Tom’s Tutorials For Excel: COUNTIF and SUMIF Anything or Nothing

Tom’s Tutorials For Excel: COUNTIF and SUMIF Anything or Nothing

You can use the “<>” and “=” operators with worksheet functions for identifying the presence or absence of values in a cell.

In Picture #1, the formula in cell E4 is =COUNTIF(A2:A10,"<>").
The number 6 is returned because 6 items appear in range A2:A10.

Picture #1


In Picture #2, the formula in cell E5 is =COUNTIF(A2:A10,"=").
The number 3 is returned because cells A4, A6, and A8 are blank in range A2:A10.

Picture #2


In Picture #3, the formula in cell E8 is =SUMIF(A1:A10,"<>",B1:B10).
The dollar figure $51,249 is returned as the sum of cells B2, B3, B5, B7, B9, and B10, corresponding to the presence of values in cells A2, A3, A5, A7, A9, and A10.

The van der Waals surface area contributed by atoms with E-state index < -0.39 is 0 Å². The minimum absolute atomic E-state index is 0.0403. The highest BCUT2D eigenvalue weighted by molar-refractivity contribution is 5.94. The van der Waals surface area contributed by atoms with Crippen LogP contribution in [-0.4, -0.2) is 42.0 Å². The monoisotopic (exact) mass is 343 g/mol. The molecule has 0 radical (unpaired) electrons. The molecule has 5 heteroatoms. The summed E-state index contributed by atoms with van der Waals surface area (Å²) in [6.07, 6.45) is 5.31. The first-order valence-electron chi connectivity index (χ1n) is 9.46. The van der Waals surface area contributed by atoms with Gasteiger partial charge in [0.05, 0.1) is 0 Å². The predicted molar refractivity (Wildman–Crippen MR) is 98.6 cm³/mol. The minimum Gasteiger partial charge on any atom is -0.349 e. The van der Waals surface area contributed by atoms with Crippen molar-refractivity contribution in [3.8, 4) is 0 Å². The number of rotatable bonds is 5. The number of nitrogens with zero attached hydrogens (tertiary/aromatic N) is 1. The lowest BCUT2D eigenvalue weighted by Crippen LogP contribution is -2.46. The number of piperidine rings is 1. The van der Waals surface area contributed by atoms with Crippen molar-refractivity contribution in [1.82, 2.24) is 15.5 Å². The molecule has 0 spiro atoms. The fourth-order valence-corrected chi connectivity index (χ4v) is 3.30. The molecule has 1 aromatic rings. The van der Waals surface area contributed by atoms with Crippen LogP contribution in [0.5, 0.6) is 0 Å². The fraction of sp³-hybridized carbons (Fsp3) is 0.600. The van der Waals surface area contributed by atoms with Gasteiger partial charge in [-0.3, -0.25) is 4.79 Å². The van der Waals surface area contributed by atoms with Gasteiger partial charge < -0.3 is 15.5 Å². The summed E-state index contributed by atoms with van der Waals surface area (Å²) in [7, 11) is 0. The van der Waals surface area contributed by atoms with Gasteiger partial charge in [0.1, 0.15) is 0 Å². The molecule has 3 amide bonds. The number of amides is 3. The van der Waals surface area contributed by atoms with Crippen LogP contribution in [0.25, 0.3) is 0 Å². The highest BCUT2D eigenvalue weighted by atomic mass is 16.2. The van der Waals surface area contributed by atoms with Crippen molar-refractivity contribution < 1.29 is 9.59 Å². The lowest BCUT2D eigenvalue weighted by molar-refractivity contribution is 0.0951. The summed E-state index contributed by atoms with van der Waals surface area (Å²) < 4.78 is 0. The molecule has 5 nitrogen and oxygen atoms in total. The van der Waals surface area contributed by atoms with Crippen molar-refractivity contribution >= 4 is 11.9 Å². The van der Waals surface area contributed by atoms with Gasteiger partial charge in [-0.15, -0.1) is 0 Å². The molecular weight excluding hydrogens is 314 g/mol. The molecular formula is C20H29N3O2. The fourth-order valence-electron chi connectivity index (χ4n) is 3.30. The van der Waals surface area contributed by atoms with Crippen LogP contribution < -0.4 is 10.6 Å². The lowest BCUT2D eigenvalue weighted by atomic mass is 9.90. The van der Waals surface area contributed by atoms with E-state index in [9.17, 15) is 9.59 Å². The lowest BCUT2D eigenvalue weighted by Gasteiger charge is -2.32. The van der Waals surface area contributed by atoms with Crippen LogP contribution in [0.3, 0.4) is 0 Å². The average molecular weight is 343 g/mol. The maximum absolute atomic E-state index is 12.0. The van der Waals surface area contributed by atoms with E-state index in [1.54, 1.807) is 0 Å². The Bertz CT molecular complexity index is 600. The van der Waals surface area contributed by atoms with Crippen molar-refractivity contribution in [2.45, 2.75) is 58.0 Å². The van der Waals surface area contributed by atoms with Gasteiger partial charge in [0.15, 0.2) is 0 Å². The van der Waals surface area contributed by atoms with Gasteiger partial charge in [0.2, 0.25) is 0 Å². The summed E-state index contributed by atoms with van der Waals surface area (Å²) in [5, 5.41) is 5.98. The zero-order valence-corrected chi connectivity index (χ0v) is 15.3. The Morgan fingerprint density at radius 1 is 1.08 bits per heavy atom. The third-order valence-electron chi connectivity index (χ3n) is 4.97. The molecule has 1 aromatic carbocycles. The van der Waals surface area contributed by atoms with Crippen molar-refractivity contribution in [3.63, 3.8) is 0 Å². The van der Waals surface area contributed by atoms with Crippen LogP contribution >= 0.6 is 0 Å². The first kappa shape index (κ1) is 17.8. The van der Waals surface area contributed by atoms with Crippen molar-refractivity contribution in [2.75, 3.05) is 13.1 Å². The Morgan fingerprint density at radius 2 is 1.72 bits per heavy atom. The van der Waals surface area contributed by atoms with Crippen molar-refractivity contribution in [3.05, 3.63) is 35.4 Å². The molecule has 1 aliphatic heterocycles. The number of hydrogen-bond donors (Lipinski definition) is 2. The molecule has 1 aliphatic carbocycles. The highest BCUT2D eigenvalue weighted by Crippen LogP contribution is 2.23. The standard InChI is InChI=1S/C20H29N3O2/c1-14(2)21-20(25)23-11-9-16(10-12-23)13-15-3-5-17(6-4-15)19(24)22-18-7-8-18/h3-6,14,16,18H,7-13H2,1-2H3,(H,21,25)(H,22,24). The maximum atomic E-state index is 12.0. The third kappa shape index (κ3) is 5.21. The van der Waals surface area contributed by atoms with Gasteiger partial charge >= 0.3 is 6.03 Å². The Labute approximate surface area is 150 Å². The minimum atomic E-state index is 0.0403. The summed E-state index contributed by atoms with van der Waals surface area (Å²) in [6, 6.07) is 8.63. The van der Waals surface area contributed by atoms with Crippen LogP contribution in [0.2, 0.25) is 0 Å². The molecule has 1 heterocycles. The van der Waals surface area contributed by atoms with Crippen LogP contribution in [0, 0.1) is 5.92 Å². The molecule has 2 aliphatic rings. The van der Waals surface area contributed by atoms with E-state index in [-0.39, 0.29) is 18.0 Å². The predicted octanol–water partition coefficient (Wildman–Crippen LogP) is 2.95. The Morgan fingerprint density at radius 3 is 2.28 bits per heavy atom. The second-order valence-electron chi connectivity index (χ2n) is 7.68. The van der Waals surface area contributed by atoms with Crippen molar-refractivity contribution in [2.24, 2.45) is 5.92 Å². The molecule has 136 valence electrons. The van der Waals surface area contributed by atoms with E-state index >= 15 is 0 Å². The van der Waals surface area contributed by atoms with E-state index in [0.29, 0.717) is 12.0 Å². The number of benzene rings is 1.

Picture #3


In Picture #4, the formula in cell E9 is =SUMIF(A1:A10,"=",B1:B10).
The dollar figure 14,825 is returned as the sum of cells B4, B6, and B8 because no values are present in cells A4, A6, and A8.

Picture #4

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2 comments on “Tom’s Tutorials For Excel: COUNTIF and SUMIF Anything or Nothing
  1. Allan Wilson says:

    I HAVE A CELL CONTAINING A TEXT-STRING. HOW CAN I REFERENCE THIS CELL SO THAT I CAN COUNT HOW MANY CELLS IN A RANGE CONTAIN THE SAME TEXT STRING AS THE REFERENCED CELL eg:- COUNTIF(B2:N100,A2) ??

    • Tom Urtis says:

      If tom is in cell A2
      =COUNTIF(B2:N100,”=”&A2)
      counts how many cells contain only tom.

      =COUNTIF(B2:N100,”*”&A2&”*”)
      counts how many cells contain tom such as tomato or atom or tom.

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